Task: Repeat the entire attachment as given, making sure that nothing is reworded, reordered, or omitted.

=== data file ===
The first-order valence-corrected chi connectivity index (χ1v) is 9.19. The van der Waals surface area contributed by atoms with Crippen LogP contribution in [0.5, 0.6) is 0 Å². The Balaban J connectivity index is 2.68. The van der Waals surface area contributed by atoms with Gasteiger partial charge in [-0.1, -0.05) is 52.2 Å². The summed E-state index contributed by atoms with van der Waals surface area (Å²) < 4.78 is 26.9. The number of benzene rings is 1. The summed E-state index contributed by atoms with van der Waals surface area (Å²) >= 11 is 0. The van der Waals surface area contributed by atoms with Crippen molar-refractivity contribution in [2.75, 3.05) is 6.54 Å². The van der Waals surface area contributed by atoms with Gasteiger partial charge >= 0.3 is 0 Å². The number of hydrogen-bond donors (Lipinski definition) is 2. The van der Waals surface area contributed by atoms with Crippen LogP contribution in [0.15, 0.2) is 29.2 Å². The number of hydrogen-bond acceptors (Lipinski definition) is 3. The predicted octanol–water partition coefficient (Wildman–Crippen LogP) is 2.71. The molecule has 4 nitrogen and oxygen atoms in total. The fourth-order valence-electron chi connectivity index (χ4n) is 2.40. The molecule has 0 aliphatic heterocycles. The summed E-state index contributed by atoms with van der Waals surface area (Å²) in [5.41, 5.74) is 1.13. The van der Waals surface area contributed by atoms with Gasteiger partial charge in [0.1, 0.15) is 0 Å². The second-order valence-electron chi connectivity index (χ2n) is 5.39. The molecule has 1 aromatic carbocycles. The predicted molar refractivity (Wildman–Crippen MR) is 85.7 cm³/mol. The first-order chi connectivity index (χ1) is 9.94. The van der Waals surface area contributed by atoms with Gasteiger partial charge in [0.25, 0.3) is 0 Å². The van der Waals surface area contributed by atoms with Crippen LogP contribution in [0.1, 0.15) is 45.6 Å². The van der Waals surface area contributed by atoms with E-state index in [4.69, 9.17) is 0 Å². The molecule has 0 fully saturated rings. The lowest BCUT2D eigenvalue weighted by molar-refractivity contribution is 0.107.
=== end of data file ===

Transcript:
The first-order valence-corrected chi connectivity index (χ1v) is 9.19. The van der Waals surface area contributed by atoms with Crippen LogP contribution in [0.5, 0.6) is 0 Å². The Balaban J connectivity index is 2.68. The van der Waals surface area contributed by atoms with Gasteiger partial charge in [-0.1, -0.05) is 52.2 Å². The summed E-state index contributed by atoms with van der Waals surface area (Å²) < 4.78 is 26.9. The number of benzene rings is 1. The summed E-state index contributed by atoms with van der Waals surface area (Å²) >= 11 is 0. The van der Waals surface area contributed by atoms with Crippen molar-refractivity contribution in [2.75, 3.05) is 6.54 Å². The van der Waals surface area contributed by atoms with Gasteiger partial charge >= 0.3 is 0 Å². The number of hydrogen-bond donors (Lipinski definition) is 2. The van der Waals surface area contributed by atoms with Crippen LogP contribution in [0.15, 0.2) is 29.2 Å². The number of hydrogen-bond acceptors (Lipinski definition) is 3. The predicted octanol–water partition coefficient (Wildman–Crippen LogP) is 2.71. The molecule has 4 nitrogen and oxygen atoms in total. The fourth-order valence-electron chi connectivity index (χ4n) is 2.40. The molecule has 0 aliphatic heterocycles. The summed E-state index contributed by atoms with van der Waals surface area (Å²) in [5.41, 5.74) is 1.13. The van der Waals surface area contributed by atoms with Gasteiger partial charge in [0.1, 0.15) is 0 Å². The second-order valence-electron chi connectivity index (χ2n) is 5.39. The molecule has 1 aromatic carbocycles. The predicted molar refractivity (Wildman–Crippen MR) is 85.7 cm³/mol. The first-order chi connectivity index (χ1) is 9.94. The van der Waals surface area contributed by atoms with Gasteiger partial charge in [0.25, 0.3) is 0 Å². The van der Waals surface area contributed by atoms with Crippen LogP contribution in [0.1, 0.15) is 45.6 Å². The van der Waals surface area contributed by atoms with E-state index in [4.69, 9.17) is 0 Å². The molecule has 0 fully saturated rings. The lowest BCUT2D eigenvalue weighted by molar-refractivity contribution is 0.107.